One of the key challenges in 2018 for businesses in Europe was to make sure they were GDPR (General Data Protection Regulation) compliant.
The UK data protection act as we once knew it had been changed and a European wide act GDPR was there to rule over how companies managed and exchange PII (Personal Identifiable Information) across Europe.
Countries outside of the EU have been creating/reviewing their own data protection acts. An example of this is the POPI (Protection of Personal Information Act) in South Africa, or PIPL (Personal Information Protection Law) in China. Cross-border transfers are likely to be one of the big compliance issues being tackled by legislative bodies, and data protection authorities in 2021, to ensure a normalisation of data transfers between countries.
Data breaches in business are now unfortunately a common occurrence in industry, and it was only inevitable that this would trickle down into the sports sector. Attacks have been made against fans, venues and/or the integrity of the game (athlete, official data). Most recently the English Premier League had a data breach where confidential information with regards to a player transfer were hacked, and most recently a very high profile English soccer/football team commented on a data breach on its customer base.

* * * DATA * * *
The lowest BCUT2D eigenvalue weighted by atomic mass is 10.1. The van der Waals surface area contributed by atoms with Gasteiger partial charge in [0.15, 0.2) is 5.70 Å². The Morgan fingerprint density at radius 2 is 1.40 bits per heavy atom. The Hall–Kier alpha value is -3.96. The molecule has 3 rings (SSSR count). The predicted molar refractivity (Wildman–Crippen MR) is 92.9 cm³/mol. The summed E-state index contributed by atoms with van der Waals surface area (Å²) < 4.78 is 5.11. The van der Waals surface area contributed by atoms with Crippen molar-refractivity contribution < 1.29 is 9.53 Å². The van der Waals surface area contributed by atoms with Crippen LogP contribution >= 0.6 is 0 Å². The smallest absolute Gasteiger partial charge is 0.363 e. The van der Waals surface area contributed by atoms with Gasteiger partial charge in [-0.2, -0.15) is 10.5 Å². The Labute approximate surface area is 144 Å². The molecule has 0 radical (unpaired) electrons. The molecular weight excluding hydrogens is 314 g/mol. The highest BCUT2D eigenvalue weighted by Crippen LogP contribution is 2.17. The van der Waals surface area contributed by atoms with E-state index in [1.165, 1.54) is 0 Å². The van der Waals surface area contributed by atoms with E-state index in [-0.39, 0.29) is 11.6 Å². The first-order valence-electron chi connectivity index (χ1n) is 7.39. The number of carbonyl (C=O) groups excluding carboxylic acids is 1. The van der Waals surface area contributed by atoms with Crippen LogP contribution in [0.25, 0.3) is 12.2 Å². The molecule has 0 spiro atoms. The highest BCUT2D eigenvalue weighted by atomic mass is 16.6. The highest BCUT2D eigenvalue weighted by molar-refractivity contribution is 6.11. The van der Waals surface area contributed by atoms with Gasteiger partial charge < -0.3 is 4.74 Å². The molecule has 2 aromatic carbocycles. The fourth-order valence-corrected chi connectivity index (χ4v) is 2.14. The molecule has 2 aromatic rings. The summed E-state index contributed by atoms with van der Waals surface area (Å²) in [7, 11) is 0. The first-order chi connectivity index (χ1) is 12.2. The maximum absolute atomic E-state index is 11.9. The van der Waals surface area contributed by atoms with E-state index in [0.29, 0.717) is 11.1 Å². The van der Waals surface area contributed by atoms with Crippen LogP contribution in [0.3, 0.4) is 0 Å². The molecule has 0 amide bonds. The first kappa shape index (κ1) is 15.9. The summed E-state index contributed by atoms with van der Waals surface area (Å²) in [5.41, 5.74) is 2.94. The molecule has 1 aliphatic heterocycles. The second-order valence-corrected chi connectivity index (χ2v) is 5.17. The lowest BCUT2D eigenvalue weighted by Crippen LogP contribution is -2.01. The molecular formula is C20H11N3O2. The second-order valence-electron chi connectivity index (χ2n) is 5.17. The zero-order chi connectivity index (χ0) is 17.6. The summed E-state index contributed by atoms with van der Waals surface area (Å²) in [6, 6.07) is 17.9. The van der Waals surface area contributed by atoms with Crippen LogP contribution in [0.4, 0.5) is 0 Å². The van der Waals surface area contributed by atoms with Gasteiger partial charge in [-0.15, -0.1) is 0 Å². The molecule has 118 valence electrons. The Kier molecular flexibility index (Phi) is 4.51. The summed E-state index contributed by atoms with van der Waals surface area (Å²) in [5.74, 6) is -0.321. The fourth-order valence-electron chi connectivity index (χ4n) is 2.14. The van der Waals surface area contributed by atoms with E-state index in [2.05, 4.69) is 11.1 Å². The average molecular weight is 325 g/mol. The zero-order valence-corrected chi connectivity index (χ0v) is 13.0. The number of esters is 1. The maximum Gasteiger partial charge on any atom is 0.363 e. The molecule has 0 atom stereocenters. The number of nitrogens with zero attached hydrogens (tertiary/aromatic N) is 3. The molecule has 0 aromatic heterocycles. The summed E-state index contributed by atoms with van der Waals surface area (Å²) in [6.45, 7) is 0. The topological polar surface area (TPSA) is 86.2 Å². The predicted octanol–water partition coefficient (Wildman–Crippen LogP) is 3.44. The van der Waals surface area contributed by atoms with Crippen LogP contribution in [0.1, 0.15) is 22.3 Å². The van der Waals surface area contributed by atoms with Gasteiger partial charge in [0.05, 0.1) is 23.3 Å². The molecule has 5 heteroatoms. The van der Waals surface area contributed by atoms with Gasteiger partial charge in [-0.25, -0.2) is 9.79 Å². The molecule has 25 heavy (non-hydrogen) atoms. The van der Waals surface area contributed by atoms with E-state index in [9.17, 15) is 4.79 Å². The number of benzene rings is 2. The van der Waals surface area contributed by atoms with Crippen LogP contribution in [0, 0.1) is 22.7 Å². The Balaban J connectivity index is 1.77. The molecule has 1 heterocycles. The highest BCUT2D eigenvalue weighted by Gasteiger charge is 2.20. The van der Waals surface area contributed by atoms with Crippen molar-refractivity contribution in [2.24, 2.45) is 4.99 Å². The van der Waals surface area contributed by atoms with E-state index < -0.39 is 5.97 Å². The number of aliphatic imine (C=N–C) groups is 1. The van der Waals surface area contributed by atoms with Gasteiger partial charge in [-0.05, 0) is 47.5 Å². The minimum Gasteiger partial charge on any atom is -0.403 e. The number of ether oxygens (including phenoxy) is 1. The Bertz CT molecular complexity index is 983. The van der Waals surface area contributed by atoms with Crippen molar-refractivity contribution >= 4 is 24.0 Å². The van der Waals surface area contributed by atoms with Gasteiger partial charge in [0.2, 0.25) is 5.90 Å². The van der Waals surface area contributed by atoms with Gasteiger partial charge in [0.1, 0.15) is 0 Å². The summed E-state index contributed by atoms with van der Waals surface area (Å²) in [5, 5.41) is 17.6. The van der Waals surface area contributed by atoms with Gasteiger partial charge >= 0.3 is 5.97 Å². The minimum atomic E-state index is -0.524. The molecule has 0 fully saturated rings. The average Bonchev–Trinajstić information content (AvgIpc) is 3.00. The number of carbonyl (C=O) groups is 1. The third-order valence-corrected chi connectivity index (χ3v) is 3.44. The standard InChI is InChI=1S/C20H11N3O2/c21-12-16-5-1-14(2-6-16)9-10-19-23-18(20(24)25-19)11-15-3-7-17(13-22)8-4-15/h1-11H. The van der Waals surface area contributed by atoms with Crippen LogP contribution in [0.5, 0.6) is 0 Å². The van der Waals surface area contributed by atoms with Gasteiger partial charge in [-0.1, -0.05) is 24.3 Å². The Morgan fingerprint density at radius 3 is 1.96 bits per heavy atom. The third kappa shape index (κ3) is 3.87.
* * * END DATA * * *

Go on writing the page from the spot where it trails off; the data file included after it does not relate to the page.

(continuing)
In July 2020 the UK National Cyber Security Centre (NCSC) specially warned that cybercriminals were targeting UK sports teams with ransomware attacks. An NCSC report cited a ransomware attack against an unnamed English Football League club, which crippled their IT systems to the extent it stopped their turnstiles from working and almost led to the cancellation of the league fixture, which would have cost the club hundreds of thousands of pounds in lost income.
I feel there maybe still some organisations that believe they are compliant, because they may have reviewed their data assets during the time they did their initial GDPR work.
Cyber Security has no end date.
Legislation is constantly growing as more sophisticated hacks are being attempted. Organisations are also continuing to expand their collection of PII, as they increase their use of social platforms.
We have already seen many examples of where company fines have been imposed, because of improper handling of customer data.
British Airways - €22m fine, Marriott International - €20m fine, H&M - €35.3m fine.
Cyber Security is the "elephant" in the room that some organisations feel uneasy talking about. This is because of a lack of understanding in this space.
Clubs and Associations all work on finite budgets, and many do not have the funds to have an onsite Cyber Security team.
How does your company deal with Cyber Security?
Do you have a dedicated team?
Do you feel your organisation knows what you need to do in the event of a breach?
SportsX have trained cyber security practitioners to help and advice our clients on any issues they may have in this space.
Feel free to get in touch with me at firstname.lastname@example.org for more details.